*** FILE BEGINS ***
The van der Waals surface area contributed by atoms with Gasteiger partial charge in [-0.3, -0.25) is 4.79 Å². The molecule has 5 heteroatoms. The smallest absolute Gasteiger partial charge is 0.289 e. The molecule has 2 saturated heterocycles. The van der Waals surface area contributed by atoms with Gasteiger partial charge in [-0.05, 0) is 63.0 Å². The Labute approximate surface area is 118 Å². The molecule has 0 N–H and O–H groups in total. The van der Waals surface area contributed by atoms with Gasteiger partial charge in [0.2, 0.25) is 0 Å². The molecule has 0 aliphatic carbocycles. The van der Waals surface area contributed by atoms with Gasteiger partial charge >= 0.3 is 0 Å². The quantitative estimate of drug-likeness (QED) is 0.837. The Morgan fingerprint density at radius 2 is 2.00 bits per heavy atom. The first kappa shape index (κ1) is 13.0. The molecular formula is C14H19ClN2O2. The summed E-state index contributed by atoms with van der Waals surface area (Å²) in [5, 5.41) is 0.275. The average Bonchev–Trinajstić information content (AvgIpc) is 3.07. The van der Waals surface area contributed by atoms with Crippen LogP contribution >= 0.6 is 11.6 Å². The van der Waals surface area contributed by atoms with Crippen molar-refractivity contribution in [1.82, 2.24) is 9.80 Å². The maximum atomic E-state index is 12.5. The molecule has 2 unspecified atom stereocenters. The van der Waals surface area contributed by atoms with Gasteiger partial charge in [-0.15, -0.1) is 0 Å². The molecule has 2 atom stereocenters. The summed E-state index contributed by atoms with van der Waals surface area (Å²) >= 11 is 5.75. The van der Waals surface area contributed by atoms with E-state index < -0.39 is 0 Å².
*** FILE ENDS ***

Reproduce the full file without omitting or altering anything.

The van der Waals surface area contributed by atoms with Gasteiger partial charge in [-0.3, -0.25) is 4.79 Å². The molecule has 5 heteroatoms. The smallest absolute Gasteiger partial charge is 0.289 e. The molecule has 2 saturated heterocycles. The van der Waals surface area contributed by atoms with Gasteiger partial charge in [-0.05, 0) is 63.0 Å². The Labute approximate surface area is 118 Å². The molecule has 0 N–H and O–H groups in total. The van der Waals surface area contributed by atoms with Gasteiger partial charge in [0.2, 0.25) is 0 Å². The molecule has 0 aliphatic carbocycles. The van der Waals surface area contributed by atoms with Gasteiger partial charge >= 0.3 is 0 Å². The quantitative estimate of drug-likeness (QED) is 0.837. The Morgan fingerprint density at radius 2 is 2.00 bits per heavy atom. The first kappa shape index (κ1) is 13.0. The molecular formula is C14H19ClN2O2. The summed E-state index contributed by atoms with van der Waals surface area (Å²) in [5, 5.41) is 0.275. The average Bonchev–Trinajstić information content (AvgIpc) is 3.07. The van der Waals surface area contributed by atoms with Crippen LogP contribution >= 0.6 is 11.6 Å². The van der Waals surface area contributed by atoms with Crippen molar-refractivity contribution in [1.82, 2.24) is 9.80 Å². The maximum atomic E-state index is 12.5. The molecule has 2 unspecified atom stereocenters. The van der Waals surface area contributed by atoms with Gasteiger partial charge in [-0.15, -0.1) is 0 Å². The molecule has 2 atom stereocenters. The summed E-state index contributed by atoms with van der Waals surface area (Å²) >= 11 is 5.75. The van der Waals surface area contributed by atoms with E-state index < -0.39 is 0 Å².